Posttraumatic stress disorder (PTSD) is relatively common among women, with a lifetime prevalence of PTSD estimated to be about 10%. While PTSD occurs in all age groups, it is most prevalent among women of childbearing age, and PTSD symptoms are common during pregnancy and the postpartum period.
Previous studies have indicated that women with a diagnosis of PTSD have an increased risk of preterm birth. In one study, it was observed that the risk was particularly high in women with diagnoses of both PTSD and major depression; these women had a 4-fold increased risk of preterm birth.
PTSD and Preterm Birth in US Veterans
In 2014, Shaw and colleagues examined the relationship between PTSD and risk of preterm birth in a group of women followed by the Veterans Health Administration. In this retrospective study of 16,334 deliveries between 2000 and 2012, the researchers identified women with PTSD. They compared outcomes in women with a diagnosis of PTSD present during the year prior to delivery (active PTSD) to outcomes in women with earlier diagnosis of PTSD (historical PTSD) or no PTSD. In the Veterans Health Administration system, mandatory PTSD screening using a validated instrument is built into the electronic medical record.
This study demonstrated that spontaneous preterm delivery was more common in women with active PTSD (9.2%) than in women with historical PTSD (8.0%) or no PTSD (7.4%). After adjusting for possible confounding factors, the association between PTSD and preterm birth persisted only in those with active PTSD (adjusted OR 1.35, 95% CI 1.14-1.61).
Other Factors Associated with preterm Birth in Veterans with PTSD
In a recent publication, researchers from the Veterans Administration take a closer look at this population to better define factors associated with spontaneous preterm birth among pregnant veterans with active PTSD. This analysis included 3,242 births to veterans with active PTSD between 2005 and 2015.
In this cohort, 249 (7.7%) of the women had spontaneous preterm births. Veterans who gave birth preterm were older and had more frequently diagnosed with a substance use disorder (37.0% vs. 29.5%; P =.01). Among the pregnant veterans with active PTSD, the majority (79.1%) received some type of mental health treatment. Comorbid depression was prevalent (61.4%).
Preterm birth in women with active PTSD was associated with preeclampsia/eclampsia (adjusted odds ratio, 3.30; 95% CI, 1.67–6.54) and six or more dispensations of an antidepressant medication (aOR 1.89; 95% CI, 1.29–2.77). The findings were similar when they considered the risk of preterm birth in women with and without a diagnosis of major depressive disorder.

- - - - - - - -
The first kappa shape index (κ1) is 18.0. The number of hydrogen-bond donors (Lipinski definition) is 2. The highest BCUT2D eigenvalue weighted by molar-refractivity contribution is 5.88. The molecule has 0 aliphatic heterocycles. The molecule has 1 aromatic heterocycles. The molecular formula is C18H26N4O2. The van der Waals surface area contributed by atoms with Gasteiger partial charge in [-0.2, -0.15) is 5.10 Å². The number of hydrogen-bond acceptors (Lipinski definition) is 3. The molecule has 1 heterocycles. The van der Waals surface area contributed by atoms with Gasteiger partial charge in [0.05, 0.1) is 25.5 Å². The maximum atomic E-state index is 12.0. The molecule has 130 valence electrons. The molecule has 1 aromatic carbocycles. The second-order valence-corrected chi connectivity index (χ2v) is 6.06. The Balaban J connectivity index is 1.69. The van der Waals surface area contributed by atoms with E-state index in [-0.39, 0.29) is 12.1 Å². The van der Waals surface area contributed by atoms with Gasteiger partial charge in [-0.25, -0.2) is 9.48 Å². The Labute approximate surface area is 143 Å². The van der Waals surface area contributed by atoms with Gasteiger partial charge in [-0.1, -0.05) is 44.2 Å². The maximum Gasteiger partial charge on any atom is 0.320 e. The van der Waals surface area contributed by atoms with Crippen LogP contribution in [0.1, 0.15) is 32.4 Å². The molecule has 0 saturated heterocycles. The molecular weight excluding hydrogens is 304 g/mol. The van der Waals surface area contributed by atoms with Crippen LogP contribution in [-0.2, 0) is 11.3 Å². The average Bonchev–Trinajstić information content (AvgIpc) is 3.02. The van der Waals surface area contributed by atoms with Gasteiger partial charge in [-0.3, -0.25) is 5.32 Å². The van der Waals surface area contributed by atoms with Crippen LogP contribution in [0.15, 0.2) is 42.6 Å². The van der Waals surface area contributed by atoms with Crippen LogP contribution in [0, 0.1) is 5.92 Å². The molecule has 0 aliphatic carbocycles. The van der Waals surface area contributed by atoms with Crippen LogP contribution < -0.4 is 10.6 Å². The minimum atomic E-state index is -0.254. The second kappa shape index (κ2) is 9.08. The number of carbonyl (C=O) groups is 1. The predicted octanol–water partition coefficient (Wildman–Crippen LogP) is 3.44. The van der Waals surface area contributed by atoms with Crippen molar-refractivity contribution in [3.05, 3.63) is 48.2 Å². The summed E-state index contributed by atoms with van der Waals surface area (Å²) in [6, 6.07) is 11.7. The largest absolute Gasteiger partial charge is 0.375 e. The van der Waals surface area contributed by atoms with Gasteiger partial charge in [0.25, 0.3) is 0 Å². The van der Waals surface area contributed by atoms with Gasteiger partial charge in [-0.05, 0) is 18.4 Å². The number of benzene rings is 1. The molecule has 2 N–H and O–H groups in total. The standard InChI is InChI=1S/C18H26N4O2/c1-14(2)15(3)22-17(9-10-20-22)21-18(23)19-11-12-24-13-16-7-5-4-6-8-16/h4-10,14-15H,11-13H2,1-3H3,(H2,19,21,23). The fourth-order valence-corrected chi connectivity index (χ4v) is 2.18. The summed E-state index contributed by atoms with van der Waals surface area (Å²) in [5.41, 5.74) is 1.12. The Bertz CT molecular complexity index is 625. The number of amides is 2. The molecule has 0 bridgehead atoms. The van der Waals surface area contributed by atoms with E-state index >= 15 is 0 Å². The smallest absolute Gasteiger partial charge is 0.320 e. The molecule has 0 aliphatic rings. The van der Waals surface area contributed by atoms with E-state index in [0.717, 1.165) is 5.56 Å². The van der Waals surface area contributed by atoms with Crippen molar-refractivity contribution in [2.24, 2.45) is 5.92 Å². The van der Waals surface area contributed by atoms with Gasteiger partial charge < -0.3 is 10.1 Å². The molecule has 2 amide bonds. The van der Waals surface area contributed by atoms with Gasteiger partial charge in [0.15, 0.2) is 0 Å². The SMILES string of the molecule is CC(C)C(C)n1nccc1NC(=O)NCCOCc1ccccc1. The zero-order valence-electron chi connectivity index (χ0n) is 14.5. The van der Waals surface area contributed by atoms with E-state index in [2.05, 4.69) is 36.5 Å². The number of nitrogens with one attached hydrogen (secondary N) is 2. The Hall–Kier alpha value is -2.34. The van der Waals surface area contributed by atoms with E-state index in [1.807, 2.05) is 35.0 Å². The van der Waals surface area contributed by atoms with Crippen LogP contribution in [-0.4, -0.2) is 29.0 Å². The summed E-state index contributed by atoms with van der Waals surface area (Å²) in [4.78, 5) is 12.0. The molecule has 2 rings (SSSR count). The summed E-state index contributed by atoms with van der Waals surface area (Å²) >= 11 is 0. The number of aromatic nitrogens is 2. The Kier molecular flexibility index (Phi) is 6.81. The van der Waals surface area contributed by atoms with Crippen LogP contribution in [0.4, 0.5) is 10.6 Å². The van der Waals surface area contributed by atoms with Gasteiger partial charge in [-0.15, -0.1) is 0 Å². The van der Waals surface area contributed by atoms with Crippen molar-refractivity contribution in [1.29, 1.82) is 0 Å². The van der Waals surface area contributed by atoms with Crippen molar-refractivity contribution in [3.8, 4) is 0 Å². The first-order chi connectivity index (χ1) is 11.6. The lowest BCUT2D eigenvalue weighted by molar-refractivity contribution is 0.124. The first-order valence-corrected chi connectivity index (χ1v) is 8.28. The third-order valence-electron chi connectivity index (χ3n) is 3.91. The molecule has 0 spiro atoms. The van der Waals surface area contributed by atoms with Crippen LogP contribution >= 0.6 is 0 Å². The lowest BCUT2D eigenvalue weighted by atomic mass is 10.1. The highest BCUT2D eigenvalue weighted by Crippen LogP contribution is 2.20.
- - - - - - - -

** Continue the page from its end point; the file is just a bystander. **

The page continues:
While this study and others indicate an association between PTSD and spontaneous preterm birth, it is difficult to determine which veterans with active PTSD are at risk for this adverse outcome. Although use of antidepressants was associated with an increase in risk of preterm birth in veterans with PTSD, the authors speculate that use of antidepressants is not a significant risk factor but rather a proxy for more severe illness or comorbidity.
Women with PTSD at Risk for Preterm Birth, Worse Pregnancy Outcomes
These studies demonstrate a statistically significant risk of preterm birth among women with active PTSD. This 35% increase in risk is similar in magnitude to what is observed with other risk factors, such as advanced maternal age. These are the largest studies to date exploring the link between PTSD and risk for preterm birth.
Although the nature of trauma in veterans is distinct from the trauma experienced by women in the general population, the findings of these studies are consistent with smaller studies in non-military populations. In the first study from Shaw et al (2014), nearly one third of the deliveries were to women with recent deployment (Afghanistan or Iraq); however, 23% of the deliveries were to women reporting a history of sexual trauma. The authors note that while the population studied here is distinct from women in the general population, military women experience a diverse set of traumas; yet, the most common antecedent of PTSD in military women is sexual trauma, which is exactly what is observed women in the general population.
While we don’t know exactly how trauma may increase risk for preterm birth, it has been hypothesized that activation of the hypothalamic-pituitary-adrenal (HPA) axis plays an important role. In response to stress, individuals with PTSD have elevated levels of corticotropin-releasing hormone (CRH). Throughout the course of a normal pregnancy, the levels of CRH gradually increase and determine the timing of childbirth. Thus, abnormally elevated levels of CRH may result in preterm birth. Activation of the HPA axis may also contribute to other adverse outcomes, including hypertension, pre-eclampsis/eclampsia, fetal growth restriction, and altered HPA axis functioning in offspring.
Ruta Nonacs, MD PhD
Panelli DM, Chan CS, Shaw JG, et al. An exploratory analysis of factors associated with spontaneous preterm birth among pregnant veterans with post-traumatic stress disorder. Womens Health Issues. Published online October 28, 2022. doi:10.1016/j.whi.2022.09.005
Shaw JG, Asch SM, Kimerling R, et al. Posttraumatic Stress Disorder and Risk of Spontaneous Preterm Birth. Obstet Gynecol 2014.